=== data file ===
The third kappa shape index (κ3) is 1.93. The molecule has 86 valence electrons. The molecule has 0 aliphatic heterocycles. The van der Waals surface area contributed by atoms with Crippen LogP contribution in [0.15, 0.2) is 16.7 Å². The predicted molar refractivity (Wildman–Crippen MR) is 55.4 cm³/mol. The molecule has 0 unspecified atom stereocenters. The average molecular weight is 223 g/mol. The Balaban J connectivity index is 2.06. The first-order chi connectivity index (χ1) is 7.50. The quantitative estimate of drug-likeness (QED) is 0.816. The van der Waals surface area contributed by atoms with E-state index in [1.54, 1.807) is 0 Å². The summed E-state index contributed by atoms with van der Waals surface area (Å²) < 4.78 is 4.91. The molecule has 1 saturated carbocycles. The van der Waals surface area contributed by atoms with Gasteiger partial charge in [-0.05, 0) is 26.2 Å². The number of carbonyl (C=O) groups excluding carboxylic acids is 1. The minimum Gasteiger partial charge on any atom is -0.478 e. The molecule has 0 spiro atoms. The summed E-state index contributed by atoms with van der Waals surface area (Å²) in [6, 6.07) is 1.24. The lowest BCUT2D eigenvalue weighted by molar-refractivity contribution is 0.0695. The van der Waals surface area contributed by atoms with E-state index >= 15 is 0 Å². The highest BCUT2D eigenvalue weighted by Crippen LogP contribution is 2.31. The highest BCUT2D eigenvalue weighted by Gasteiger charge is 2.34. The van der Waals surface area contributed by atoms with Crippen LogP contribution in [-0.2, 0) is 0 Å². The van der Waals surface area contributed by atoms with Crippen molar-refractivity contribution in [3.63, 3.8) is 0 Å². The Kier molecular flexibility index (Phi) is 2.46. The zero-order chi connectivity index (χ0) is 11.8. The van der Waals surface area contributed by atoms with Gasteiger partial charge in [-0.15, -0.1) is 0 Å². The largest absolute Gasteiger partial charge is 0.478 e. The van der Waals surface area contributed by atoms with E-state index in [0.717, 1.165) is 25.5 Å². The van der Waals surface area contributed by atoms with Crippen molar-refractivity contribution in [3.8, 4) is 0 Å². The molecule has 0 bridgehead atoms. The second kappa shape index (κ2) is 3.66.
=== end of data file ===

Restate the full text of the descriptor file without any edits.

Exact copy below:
The third kappa shape index (κ3) is 1.93. The molecule has 86 valence electrons. The molecule has 0 aliphatic heterocycles. The van der Waals surface area contributed by atoms with Crippen LogP contribution in [0.15, 0.2) is 16.7 Å². The predicted molar refractivity (Wildman–Crippen MR) is 55.4 cm³/mol. The molecule has 0 unspecified atom stereocenters. The average molecular weight is 223 g/mol. The Balaban J connectivity index is 2.06. The first-order chi connectivity index (χ1) is 7.50. The quantitative estimate of drug-likeness (QED) is 0.816. The van der Waals surface area contributed by atoms with E-state index in [1.54, 1.807) is 0 Å². The summed E-state index contributed by atoms with van der Waals surface area (Å²) < 4.78 is 4.91. The molecule has 1 saturated carbocycles. The van der Waals surface area contributed by atoms with Gasteiger partial charge in [-0.05, 0) is 26.2 Å². The number of carbonyl (C=O) groups excluding carboxylic acids is 1. The minimum Gasteiger partial charge on any atom is -0.478 e. The molecule has 0 spiro atoms. The summed E-state index contributed by atoms with van der Waals surface area (Å²) in [6, 6.07) is 1.24. The lowest BCUT2D eigenvalue weighted by molar-refractivity contribution is 0.0695. The van der Waals surface area contributed by atoms with E-state index >= 15 is 0 Å². The highest BCUT2D eigenvalue weighted by Crippen LogP contribution is 2.31. The highest BCUT2D eigenvalue weighted by Gasteiger charge is 2.34. The van der Waals surface area contributed by atoms with Crippen LogP contribution in [-0.2, 0) is 0 Å². The van der Waals surface area contributed by atoms with Crippen molar-refractivity contribution in [3.63, 3.8) is 0 Å². The Kier molecular flexibility index (Phi) is 2.46. The zero-order chi connectivity index (χ0) is 11.8. The van der Waals surface area contributed by atoms with Gasteiger partial charge in [-0.15, -0.1) is 0 Å². The largest absolute Gasteiger partial charge is 0.478 e. The van der Waals surface area contributed by atoms with E-state index in [0.717, 1.165) is 25.5 Å². The van der Waals surface area contributed by atoms with Crippen molar-refractivity contribution in [3.8, 4) is 0 Å². The molecule has 0 bridgehead atoms. The second kappa shape index (κ2) is 3.66.